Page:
Friday, December 30, 2016


"I'm still alive! Or at least I was."
There's been a lot of loose talk going around lately about something called The Mandela Effect. According to Fiona Broome, the woman who coined the term, "The Mandela Effect is what happens when someone has a clear memory of something that never happened in this reality."

It received its name due to a large swath of people who were surprised when Nelson Mandela was released from prison in early 1990; they were positive that he had died several years earlier.

These folks somehow missed a decade or so of speeches, marches, and songs that shared the same meme: Free Nelson Mandela. Unless they thought we should've freed him from his coffin and put him on display as an animatronic figure in Disneyland. 

Now, my personal theory is that they were confusing Mandela with Steve Biko, another anti-apartheid activist who was killed in 1977 while in police custody. Peter Gabriel recorded a song about him in 1980 -- right around the time people thought Mandela had died. All those anti-apartheid activists look alike to us ofays!  

Or maybe Billy Graham
switched places with Mitt
Romney, and nobody noticed.
Mandela's not the only one, either. Others remember watching Billy Graham's funeral on TV a few years back, even though he's still alive. The only reason why it isn't called The Graham Effect is because people would confuse it with Graham Crackers, and the only effect those have is a craving for milk. 

Right now, Pfizer is probably working on an ad campaign for people "suffering from the Mandela Effect." Possible side effects include being aware of current events.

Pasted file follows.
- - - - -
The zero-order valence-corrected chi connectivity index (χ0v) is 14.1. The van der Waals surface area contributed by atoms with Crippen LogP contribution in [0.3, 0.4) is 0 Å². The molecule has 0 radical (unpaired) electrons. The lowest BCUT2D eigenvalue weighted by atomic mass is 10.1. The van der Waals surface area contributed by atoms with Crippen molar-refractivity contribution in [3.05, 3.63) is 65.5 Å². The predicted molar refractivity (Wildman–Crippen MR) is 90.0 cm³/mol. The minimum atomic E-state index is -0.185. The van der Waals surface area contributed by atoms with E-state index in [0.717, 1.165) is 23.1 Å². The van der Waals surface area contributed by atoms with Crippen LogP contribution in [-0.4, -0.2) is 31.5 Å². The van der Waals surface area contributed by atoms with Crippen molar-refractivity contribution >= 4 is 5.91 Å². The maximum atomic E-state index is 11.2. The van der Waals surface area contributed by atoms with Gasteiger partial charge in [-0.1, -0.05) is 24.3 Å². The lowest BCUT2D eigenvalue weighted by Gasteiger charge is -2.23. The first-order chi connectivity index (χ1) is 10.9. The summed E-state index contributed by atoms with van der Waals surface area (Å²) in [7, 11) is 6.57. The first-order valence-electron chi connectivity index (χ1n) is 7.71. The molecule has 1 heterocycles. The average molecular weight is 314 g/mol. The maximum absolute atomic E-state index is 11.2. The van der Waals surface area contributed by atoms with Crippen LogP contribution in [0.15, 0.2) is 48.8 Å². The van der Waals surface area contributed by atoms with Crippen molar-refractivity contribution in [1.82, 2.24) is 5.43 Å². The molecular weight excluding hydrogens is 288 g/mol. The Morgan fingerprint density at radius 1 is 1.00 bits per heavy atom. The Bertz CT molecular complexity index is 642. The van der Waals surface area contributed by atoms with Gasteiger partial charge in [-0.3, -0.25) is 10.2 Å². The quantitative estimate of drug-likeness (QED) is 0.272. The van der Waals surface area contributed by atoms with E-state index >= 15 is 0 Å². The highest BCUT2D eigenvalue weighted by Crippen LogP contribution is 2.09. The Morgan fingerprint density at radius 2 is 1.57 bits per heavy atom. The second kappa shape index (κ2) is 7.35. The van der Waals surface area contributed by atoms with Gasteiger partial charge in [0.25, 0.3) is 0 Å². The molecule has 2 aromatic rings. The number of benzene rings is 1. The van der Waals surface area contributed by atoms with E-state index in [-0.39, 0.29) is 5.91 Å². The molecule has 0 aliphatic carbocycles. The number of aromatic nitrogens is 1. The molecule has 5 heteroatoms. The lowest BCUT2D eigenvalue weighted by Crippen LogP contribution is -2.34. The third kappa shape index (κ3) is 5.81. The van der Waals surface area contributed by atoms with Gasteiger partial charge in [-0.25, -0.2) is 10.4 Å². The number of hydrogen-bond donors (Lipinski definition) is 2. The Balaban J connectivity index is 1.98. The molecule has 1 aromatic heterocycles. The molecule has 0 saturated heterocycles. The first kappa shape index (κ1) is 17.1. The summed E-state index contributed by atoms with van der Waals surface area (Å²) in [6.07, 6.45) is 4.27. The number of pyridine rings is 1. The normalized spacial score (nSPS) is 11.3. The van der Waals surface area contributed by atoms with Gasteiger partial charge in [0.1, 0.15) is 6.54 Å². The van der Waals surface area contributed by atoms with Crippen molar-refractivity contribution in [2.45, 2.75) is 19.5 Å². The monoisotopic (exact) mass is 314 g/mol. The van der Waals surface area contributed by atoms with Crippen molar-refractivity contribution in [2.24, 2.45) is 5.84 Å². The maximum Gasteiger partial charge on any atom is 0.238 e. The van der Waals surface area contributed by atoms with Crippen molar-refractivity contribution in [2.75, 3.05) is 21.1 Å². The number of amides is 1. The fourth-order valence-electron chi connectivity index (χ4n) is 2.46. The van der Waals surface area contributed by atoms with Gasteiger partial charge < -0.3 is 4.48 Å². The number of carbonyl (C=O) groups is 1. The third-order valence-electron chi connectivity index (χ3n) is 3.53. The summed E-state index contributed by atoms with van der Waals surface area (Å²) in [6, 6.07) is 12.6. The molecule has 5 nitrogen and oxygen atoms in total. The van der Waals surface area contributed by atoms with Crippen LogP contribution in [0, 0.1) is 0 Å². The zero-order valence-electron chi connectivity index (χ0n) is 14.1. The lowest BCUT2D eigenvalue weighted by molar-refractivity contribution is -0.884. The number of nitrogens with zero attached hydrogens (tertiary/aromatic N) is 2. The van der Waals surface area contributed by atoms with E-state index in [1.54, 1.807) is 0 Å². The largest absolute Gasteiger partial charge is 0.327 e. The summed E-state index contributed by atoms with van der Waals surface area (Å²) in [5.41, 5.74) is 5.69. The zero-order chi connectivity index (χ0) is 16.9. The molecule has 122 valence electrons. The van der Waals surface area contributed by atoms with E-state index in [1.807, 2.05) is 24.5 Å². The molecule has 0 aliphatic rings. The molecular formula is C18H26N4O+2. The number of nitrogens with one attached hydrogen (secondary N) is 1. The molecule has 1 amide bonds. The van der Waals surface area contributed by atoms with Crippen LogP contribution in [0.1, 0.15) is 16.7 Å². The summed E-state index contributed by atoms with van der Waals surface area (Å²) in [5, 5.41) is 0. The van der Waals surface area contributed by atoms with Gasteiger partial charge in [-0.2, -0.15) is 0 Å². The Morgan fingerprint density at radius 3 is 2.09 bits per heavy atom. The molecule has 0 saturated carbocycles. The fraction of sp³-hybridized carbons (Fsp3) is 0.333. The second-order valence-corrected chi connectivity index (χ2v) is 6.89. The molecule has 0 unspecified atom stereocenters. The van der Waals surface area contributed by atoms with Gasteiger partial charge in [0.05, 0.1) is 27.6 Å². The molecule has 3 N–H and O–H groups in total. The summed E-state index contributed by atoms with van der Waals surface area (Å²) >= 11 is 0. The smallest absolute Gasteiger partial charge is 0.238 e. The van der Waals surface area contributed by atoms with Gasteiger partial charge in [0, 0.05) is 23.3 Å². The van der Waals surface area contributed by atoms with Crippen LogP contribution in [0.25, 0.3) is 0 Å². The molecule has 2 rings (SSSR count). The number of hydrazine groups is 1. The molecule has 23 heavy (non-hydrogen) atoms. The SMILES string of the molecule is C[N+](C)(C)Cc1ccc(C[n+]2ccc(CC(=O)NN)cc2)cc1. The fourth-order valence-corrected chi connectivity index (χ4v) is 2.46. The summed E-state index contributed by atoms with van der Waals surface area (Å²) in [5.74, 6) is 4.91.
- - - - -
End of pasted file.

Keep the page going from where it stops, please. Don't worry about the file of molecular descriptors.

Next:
Not that it would do any good. Instead of merely saying, "Huh, I thought he was dead," then deciding what they're going to make for dinner, these people "remember" where and when they heard about these deaths, almost to the date. Rather than admitting the mind can be a trickster, many of them seriously believe they briefly lived in a parallel universe or experienced a "reality shift". 

Because people were too busy
thinking Mandela died.
My wife experienced a reality shift of sorts when she woke up one morning and realized she was actually married to me. But this other kind involves quantum physics and time traveling. If that were the case, why didn't they travel back in time to, say, prevent the Beatles from breaking up?

It all seemed rather silly to me. Until I realized that I, too, have my own Mandela Effect. And it has nothing to do with anti-apartheid activists or Southern Baptists. It involves a simple, three-syllable word.

Until fairly recently, I thought "dilemma" was spelled "dilemna." I remember being taught that in grammar school, and seeing it spelled that way in newspapers. And before you make fun of me, I ask: does the spelling of "knight" or "wriggle" make any sense? So why do you laugh at "dilemna"? 

I'm not alone in this. Many of us dilemnaphiles lived our entire lives this way. So you'd think there'd be something to it, right? Like maybe the spelling gradually changed over time, the way "connexion" became "connection" by the early 20th-century, or "dout" became "doubt" by the 16th. And there's such a thing as alternate spellings -- aeroplane/airplane, apologise/apologize, politics/bullshit. 

Not according to self-described "Grammar Girl" Mignon Fogarty:

As far back as 1916, the dilemma that the dashing druggist had didn't involve spelling. Nor was Dick Tracy distracted by poor grammar when stalked by a two-bit Capt. Hook in 1947.

So where the hell did "dilemna" come from? Did we misremember it over time? Or did we live in that fabled parallel universe where silent n's were all the rage?

I'm hoping it all comes down to time-traveling. That way, maybe I can do it again. I want to make a pit-stop in 1968, and put Yoko Ono on the first plane back to New York.


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